by Jim Murphy MP
People watching political events unfold over the last few weeks will have felt a sense of familiarity. A minister resigns amidst scandal. Eurosceptic Conservative backbenchers threaten mass revolt. Inflation and unemployment are steadily high while the government looks on. A party of government turns inwards when the country seeks leadership. A prime minister appears at the mercy of events rather than in charge of them. This is the Conservative government in the early 1990s, but now David Cameron has taken the role of John Major. And just to complete the set the Stone Roses have announced they are reforming.
We all remember the sleaze scandals of the 1990s. A minister resigned after lobbying on behalf of a businessman. Two PPSs and two ministers resigned following ‘cash for questions’. Current minister Alan Duncan resigned after making £50,000 from a deal on a council house. Jonathan Aitken was accused of secretly doing deals with Saudi princes and then sent to jail for perjury. And we do not need reminding of ‘toe job to no job’.
The Fox resignation was a different type of crisis. Liam Fox was found to have broken the ministerial code on multiple counts. His unofficial adviser was used to orchestrate a shadow political operation which undermined the civil service. He appears to have solicited undeclared donations. His and Mr Werritty’s funders have well established links to the Conservative party.
The nature of the wrongdoing has been clear for some time, but the full extent has yet to be revealed by a prime Minister who has refused to take responsibility for a crisis that happened on his watch inside the most sensitive of government departments. David Cameron will still not answer our questions.
In a similar way as John Major’s “back to basics” speech jarred with the actions of his ministers and MPs, so David Cameron’s words in the ministerial code “We must be…transparent about what we do and how we do it…above improper influence” jar with his actions during the Liam Fox scandal.
David Cameron may not have labelled some in his party as ‘bastards’ over Europe, but few would bet against him sharing that sentiment at the moment. Just as with John Major, at a vital moment for the future of the EU and therefore Britain a Tory government is debating internal party politics. Rather than engaging seriously with the Treaty which led the EU to come into existence John Major was desperately scrabbling for votes in the House of Commons. Rather than concentrating on the growing crisis gripping the European economy David Cameron is having showdown meetings with his MPs.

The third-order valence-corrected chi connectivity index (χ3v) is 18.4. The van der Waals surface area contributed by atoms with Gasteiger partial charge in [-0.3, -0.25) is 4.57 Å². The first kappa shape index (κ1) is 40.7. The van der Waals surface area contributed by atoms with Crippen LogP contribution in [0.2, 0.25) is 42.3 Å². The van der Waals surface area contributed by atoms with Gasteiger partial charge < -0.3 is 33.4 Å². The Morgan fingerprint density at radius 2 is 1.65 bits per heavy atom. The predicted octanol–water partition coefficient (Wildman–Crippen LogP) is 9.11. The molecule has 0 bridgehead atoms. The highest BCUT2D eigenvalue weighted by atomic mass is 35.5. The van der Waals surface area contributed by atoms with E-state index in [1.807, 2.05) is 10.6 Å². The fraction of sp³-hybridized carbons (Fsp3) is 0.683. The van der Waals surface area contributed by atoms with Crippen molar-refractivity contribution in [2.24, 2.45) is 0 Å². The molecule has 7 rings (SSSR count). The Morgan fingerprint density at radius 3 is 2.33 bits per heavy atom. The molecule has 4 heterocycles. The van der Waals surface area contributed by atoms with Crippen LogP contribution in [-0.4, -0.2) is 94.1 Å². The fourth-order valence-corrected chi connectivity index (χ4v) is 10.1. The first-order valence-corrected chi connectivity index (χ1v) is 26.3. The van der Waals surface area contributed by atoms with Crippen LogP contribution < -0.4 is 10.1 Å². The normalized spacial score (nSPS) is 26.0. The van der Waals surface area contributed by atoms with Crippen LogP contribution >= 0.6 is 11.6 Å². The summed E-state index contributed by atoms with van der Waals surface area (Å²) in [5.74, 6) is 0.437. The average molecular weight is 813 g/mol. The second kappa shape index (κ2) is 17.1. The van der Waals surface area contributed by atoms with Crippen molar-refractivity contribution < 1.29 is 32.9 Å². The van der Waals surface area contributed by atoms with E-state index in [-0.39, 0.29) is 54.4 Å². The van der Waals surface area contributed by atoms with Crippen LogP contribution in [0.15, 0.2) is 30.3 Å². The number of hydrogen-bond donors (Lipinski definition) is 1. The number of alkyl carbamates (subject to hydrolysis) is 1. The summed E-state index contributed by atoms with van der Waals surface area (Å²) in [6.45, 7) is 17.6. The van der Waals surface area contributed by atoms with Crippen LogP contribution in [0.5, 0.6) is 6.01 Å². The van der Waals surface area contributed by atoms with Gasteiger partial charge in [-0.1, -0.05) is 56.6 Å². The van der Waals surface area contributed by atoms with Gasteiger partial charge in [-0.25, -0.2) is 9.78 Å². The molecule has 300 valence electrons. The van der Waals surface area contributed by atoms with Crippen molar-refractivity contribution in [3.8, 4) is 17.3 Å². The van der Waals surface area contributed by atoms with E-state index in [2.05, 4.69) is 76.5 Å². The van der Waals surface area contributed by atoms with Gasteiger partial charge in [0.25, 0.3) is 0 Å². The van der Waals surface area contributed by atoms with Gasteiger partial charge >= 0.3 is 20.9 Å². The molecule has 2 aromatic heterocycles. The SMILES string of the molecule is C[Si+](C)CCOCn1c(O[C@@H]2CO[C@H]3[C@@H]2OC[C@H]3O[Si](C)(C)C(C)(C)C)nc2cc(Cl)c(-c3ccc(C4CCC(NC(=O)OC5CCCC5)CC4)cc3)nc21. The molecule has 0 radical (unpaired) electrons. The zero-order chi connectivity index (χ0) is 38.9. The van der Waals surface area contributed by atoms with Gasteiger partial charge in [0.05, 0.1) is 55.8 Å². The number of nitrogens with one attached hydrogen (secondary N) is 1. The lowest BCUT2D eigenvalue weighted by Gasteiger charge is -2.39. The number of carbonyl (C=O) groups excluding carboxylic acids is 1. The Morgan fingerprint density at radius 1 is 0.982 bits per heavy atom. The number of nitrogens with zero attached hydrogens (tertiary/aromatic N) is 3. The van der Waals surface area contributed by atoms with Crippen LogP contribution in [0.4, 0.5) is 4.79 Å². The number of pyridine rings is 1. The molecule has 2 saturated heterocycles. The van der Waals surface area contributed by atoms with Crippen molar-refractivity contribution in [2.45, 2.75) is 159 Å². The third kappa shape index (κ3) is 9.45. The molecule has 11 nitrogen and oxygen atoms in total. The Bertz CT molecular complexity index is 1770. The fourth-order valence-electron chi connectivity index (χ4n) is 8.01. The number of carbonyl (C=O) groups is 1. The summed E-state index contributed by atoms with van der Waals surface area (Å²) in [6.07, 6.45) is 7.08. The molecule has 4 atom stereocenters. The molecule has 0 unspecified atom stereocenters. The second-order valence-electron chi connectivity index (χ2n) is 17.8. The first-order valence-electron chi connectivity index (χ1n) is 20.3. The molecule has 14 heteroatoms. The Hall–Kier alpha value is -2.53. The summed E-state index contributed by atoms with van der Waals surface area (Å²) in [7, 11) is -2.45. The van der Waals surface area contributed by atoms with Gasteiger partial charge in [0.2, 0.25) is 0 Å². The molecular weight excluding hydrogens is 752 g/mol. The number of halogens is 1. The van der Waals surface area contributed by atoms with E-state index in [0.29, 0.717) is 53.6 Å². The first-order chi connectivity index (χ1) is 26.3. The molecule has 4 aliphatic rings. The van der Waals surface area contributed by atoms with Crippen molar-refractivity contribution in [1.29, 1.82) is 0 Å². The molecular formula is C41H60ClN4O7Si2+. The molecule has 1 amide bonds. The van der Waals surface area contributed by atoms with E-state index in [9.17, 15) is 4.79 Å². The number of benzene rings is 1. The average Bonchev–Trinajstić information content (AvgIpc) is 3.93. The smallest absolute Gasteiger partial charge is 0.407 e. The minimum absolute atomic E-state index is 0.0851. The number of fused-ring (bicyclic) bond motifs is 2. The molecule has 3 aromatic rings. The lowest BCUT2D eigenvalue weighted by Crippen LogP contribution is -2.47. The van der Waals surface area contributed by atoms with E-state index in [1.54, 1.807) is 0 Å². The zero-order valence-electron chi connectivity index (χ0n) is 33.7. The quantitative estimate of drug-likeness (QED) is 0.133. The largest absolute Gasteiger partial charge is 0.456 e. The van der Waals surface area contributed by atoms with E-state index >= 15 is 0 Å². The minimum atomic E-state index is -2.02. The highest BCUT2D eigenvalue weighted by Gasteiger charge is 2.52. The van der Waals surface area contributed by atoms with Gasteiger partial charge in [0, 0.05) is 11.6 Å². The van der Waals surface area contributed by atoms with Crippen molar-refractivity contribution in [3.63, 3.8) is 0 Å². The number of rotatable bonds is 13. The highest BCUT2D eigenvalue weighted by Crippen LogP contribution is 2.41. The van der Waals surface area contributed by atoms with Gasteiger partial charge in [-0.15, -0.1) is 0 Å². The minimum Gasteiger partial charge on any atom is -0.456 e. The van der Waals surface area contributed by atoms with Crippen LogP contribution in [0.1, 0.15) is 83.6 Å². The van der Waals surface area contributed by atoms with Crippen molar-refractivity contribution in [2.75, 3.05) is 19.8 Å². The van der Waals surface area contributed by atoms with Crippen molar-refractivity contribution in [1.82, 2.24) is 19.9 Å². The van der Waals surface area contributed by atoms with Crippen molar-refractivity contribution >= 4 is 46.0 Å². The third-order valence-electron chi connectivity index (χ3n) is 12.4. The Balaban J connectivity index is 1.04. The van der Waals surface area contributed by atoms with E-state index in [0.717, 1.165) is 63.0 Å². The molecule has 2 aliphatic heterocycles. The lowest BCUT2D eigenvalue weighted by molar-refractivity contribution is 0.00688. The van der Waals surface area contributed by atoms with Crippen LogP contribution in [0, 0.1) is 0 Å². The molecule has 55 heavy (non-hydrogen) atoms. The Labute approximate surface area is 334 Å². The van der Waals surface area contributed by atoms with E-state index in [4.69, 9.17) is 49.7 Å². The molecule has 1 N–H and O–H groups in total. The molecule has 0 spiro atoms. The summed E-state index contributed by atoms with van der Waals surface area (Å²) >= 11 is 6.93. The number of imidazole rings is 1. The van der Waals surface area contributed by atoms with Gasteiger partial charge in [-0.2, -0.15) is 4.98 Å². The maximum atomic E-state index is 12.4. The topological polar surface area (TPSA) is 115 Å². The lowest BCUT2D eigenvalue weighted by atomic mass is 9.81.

David Cameron today faces a revolt greater than John Major did on Maastricht, and it is of his own making due to his previous Eurosceptic posturing – Labour will save him from his right wing and vote with the government. The actions of many Tories, however, will appear an absurd and irresponsible distraction to people up and down the country worrying about their bills and their families’ futures. Even more so than John Major’s beef war – which he lost.
We need an adult discussion in this country on Europe, but the Tory Party has been sustained on a diet of Euroscepticism since Ted Heath left office. In defence, for example, we need to talk about how we can co-operate better overseas, as our forces have done so successfully in Libya. On trade, migration, workers’ and family rights and fighting crime Europe has a central role to play. People know that recapitalising the banks, dealing with the deficit crisis and developing a plan for growth are today’s priorities.
Instead, at the very moment when unity of purpose is needed we learn that the European fault line which once characterised the Conservative party still runs through its core. John Major aimed to put Britain at the heart of Europe, but David Cameron’s government has only proved that Europe is still at the heart of the Conservative Party.
There appears to be a theme to Conservative governments. Black Wednesday, one of the most memorable failures of post-war British economic policy, sent the pound falling, cost the Treasury billions and defined John Major’s period in Office. Now almost a million 16-24 year olds out of work and inflation over 5% define Cameron’s term so far. His dogmatic refusal to change course will only hurt further Britain’s families.
In the same way the Major government became out of touch we now have a prime minister who will not take responsibility for the consequences of his policies or live up to his promises. But there is one critical difference. John Major’s weaknesses seemed to be born from a lack of respect shown from his backbenches whereas David Cameron’s seem to arise from the disrespect he shows towards his. Major was fearful and Cameron is hubristic, but the result is the same – an out of touch government that puts party interests above the national interest.
This government is peculiar on Europe. There are Europhile Lib Dem MPs who daren’t say a word and many Eurosceptic Tory MPs who know only how to shout. It is time for some leadership from David Cameron. John Major wrote after his time in Office, “I was too conservative, too conventional. Too safe, too often. Too defensive. Too reactive.” On Europe, on the economy and on the conduct of his government David Cameron has a choice to make – to repeat the mistakes of the Major years or to learn from them. Which will it be?
Jim Murphy is the Labour MP for East Renfrewshire and shadow secretary of state for defence.